WHO ARE THE SINDHIS?
The Sindhis are an ethnic group native to the Sindh region of Pakistan, which is located in the southeast of the country, right next to the Indian state of Rajasthan. The Sindhi population is predominantly Muslim, but there is also a significant Hindu minority. Sindhi culture is characterized by a rich mix of influences, reflecting the region's history as a crossroads of trade and cultural exchange. Sindhi language, part of the Indo-Aryan language family, is spoken by the Sindhi people, and it is one of Pakistan's official languages. Sindhis are known for their distinct cultural practices and traditions, including Sindhi cuisine, folk music, literature, and the celebration of Sufi festivals.
The history of the Sindhis can be traced back to the Indus Valley Civilization, which flourished around 3000 BCE. This civilization, one of the earliest in the world, was known for its well-planned cities, advanced plumbing systems, and development of written language. The culture and traditions of the Sindhis are strongly linked to this ancient civilization. Over the centuries, the region of Sindh was invaded and settled by various groups, including Aryans, Persians, Greeks, Arabs, Turks, and Mughals. Each of these invasions left its mark on Sindhi culture and society, leading to a diverse and rich blend of influences.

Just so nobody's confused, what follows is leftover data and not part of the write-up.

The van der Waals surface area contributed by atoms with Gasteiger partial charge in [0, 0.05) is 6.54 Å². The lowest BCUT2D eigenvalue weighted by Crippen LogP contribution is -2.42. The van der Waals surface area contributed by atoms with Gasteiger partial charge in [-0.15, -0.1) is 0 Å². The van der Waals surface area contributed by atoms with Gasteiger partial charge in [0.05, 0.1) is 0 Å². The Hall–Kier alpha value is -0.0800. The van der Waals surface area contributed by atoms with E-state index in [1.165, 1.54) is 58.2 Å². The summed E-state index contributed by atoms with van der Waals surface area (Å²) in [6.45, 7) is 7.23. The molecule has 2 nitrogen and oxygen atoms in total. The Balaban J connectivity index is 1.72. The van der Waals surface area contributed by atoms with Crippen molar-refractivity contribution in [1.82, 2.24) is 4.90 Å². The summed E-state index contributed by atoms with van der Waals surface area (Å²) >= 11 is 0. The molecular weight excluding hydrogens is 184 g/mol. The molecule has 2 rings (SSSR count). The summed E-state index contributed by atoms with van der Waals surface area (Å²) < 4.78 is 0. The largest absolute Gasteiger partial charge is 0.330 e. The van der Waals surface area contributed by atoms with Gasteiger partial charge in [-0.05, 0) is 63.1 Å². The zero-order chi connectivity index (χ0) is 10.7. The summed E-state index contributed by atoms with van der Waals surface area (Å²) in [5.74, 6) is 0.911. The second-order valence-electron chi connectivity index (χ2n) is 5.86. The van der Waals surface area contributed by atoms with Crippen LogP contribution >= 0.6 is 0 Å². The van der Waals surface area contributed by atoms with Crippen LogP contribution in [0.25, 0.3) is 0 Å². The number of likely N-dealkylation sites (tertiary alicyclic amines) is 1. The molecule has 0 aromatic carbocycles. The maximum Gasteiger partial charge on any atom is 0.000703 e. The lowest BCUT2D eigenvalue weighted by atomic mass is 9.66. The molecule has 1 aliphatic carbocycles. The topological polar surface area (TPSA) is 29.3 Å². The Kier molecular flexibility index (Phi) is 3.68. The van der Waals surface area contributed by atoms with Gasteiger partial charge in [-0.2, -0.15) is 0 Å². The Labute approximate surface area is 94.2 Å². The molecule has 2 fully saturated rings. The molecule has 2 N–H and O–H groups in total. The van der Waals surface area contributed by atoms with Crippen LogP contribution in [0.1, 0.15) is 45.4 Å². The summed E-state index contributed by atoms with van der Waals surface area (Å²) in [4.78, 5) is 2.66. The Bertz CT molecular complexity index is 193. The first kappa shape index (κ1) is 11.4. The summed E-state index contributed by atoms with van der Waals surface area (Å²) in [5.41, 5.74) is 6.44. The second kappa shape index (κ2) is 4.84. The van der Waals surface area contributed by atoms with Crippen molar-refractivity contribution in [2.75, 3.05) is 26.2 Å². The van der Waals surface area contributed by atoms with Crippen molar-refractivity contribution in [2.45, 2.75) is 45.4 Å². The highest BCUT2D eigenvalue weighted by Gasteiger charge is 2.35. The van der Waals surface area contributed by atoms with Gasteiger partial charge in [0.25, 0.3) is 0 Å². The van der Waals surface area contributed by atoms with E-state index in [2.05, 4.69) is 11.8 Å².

The major turning point in Sindhi history was the arrival of Islam in the 8th century CE with the Arab conquest led by Muhammad bin Qasim. The conversion to Islam resulted in a profound change in Sindhi society and culture. Sindh became a center of Islamic learning and culture, attracting scholars, saints, and traders from all over the Islamic world. The influence of Islam can be seen in Sindhi literature, which includes a rich tradition of Sufi poetry and folk tales.
The modern history of the Sindhis was heavily influenced by the Partition of India in 1947. Sindh became part of Pakistan, leading to a massive population exchange between India and Pakistan. Many Sindhi Hindus migrated to India, while Muslim refugees from India settled in Sindh. Despite these upheavals, Sindhis have maintained a strong sense of cultural identity. Today, the Sindhi diaspora is spread across the world, contributing to various fields such as business, politics, academia, and the arts, while keeping their unique cultural heritage alive.
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